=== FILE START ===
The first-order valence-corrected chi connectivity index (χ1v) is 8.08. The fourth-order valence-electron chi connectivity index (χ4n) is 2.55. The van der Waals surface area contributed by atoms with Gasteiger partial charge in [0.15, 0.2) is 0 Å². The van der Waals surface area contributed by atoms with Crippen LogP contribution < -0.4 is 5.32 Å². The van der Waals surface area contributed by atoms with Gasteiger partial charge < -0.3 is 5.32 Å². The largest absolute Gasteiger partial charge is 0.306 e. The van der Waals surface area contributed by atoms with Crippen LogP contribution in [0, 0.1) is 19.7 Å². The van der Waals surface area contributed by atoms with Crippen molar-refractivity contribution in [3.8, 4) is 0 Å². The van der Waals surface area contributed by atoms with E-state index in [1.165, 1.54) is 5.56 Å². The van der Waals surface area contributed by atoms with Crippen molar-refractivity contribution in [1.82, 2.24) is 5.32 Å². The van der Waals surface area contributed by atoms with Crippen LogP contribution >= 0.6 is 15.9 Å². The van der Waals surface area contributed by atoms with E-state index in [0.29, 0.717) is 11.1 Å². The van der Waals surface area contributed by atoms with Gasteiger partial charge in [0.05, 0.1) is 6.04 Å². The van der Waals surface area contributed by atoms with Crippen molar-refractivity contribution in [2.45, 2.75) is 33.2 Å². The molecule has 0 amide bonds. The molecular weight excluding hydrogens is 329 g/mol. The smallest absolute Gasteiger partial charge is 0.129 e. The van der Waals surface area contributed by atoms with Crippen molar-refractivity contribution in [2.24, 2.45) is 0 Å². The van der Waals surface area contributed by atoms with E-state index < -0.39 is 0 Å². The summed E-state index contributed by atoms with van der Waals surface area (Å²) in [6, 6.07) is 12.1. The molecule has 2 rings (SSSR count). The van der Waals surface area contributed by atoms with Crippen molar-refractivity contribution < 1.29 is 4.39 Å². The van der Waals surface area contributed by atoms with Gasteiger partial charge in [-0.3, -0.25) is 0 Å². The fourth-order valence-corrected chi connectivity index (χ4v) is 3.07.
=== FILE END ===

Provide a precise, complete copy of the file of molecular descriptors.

The first-order valence-corrected chi connectivity index (χ1v) is 8.08. The fourth-order valence-electron chi connectivity index (χ4n) is 2.55. The van der Waals surface area contributed by atoms with Gasteiger partial charge in [0.15, 0.2) is 0 Å². The van der Waals surface area contributed by atoms with Crippen LogP contribution < -0.4 is 5.32 Å². The van der Waals surface area contributed by atoms with Gasteiger partial charge < -0.3 is 5.32 Å². The largest absolute Gasteiger partial charge is 0.306 e. The van der Waals surface area contributed by atoms with Crippen LogP contribution in [0, 0.1) is 19.7 Å². The van der Waals surface area contributed by atoms with Crippen molar-refractivity contribution in [3.8, 4) is 0 Å². The van der Waals surface area contributed by atoms with E-state index in [1.165, 1.54) is 5.56 Å². The van der Waals surface area contributed by atoms with Crippen molar-refractivity contribution in [1.82, 2.24) is 5.32 Å². The van der Waals surface area contributed by atoms with Crippen LogP contribution >= 0.6 is 15.9 Å². The van der Waals surface area contributed by atoms with E-state index in [0.29, 0.717) is 11.1 Å². The van der Waals surface area contributed by atoms with Gasteiger partial charge in [0.05, 0.1) is 6.04 Å². The van der Waals surface area contributed by atoms with Crippen molar-refractivity contribution in [2.45, 2.75) is 33.2 Å². The molecule has 0 amide bonds. The molecular weight excluding hydrogens is 329 g/mol. The smallest absolute Gasteiger partial charge is 0.129 e. The van der Waals surface area contributed by atoms with Crippen molar-refractivity contribution in [2.24, 2.45) is 0 Å². The van der Waals surface area contributed by atoms with E-state index < -0.39 is 0 Å². The summed E-state index contributed by atoms with van der Waals surface area (Å²) in [6, 6.07) is 12.1. The molecule has 2 rings (SSSR count). The van der Waals surface area contributed by atoms with Crippen molar-refractivity contribution < 1.29 is 4.39 Å². The van der Waals surface area contributed by atoms with Gasteiger partial charge in [-0.3, -0.25) is 0 Å². The fourth-order valence-corrected chi connectivity index (χ4v) is 3.07.